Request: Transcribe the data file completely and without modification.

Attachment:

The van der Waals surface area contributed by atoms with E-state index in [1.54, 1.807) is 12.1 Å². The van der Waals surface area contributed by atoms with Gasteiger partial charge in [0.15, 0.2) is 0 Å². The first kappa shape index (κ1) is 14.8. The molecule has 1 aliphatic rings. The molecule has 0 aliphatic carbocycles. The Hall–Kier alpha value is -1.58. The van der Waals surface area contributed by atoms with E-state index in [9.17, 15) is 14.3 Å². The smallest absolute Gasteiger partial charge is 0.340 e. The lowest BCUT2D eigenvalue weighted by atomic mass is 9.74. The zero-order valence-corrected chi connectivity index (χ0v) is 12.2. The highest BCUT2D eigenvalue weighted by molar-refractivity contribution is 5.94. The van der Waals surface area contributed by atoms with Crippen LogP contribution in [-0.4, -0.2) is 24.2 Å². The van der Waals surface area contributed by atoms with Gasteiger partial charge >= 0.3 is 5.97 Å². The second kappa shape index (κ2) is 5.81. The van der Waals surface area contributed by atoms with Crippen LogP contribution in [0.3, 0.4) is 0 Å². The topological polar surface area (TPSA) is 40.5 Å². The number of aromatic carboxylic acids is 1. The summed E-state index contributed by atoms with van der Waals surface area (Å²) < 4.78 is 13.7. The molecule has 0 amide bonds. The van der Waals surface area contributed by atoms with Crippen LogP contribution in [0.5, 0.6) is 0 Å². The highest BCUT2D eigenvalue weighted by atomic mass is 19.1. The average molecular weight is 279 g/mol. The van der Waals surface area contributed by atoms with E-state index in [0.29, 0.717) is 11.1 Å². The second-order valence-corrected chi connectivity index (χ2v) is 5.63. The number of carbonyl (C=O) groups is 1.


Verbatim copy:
The van der Waals surface area contributed by atoms with E-state index in [1.54, 1.807) is 12.1 Å². The van der Waals surface area contributed by atoms with Gasteiger partial charge in [0.15, 0.2) is 0 Å². The first kappa shape index (κ1) is 14.8. The molecule has 1 aliphatic rings. The molecule has 0 aliphatic carbocycles. The Hall–Kier alpha value is -1.58. The van der Waals surface area contributed by atoms with E-state index in [9.17, 15) is 14.3 Å². The smallest absolute Gasteiger partial charge is 0.340 e. The lowest BCUT2D eigenvalue weighted by atomic mass is 9.74. The zero-order valence-corrected chi connectivity index (χ0v) is 12.2. The highest BCUT2D eigenvalue weighted by molar-refractivity contribution is 5.94. The van der Waals surface area contributed by atoms with Crippen LogP contribution in [-0.4, -0.2) is 24.2 Å². The van der Waals surface area contributed by atoms with Gasteiger partial charge >= 0.3 is 5.97 Å². The second kappa shape index (κ2) is 5.81. The van der Waals surface area contributed by atoms with Crippen LogP contribution in [0.3, 0.4) is 0 Å². The topological polar surface area (TPSA) is 40.5 Å². The number of aromatic carboxylic acids is 1. The summed E-state index contributed by atoms with van der Waals surface area (Å²) < 4.78 is 13.7. The molecule has 0 amide bonds. The van der Waals surface area contributed by atoms with Crippen LogP contribution in [0.5, 0.6) is 0 Å². The highest BCUT2D eigenvalue weighted by atomic mass is 19.1. The average molecular weight is 279 g/mol. The van der Waals surface area contributed by atoms with E-state index in [0.29, 0.717) is 11.1 Å². The second-order valence-corrected chi connectivity index (χ2v) is 5.63. The number of carbonyl (C=O) groups is 1.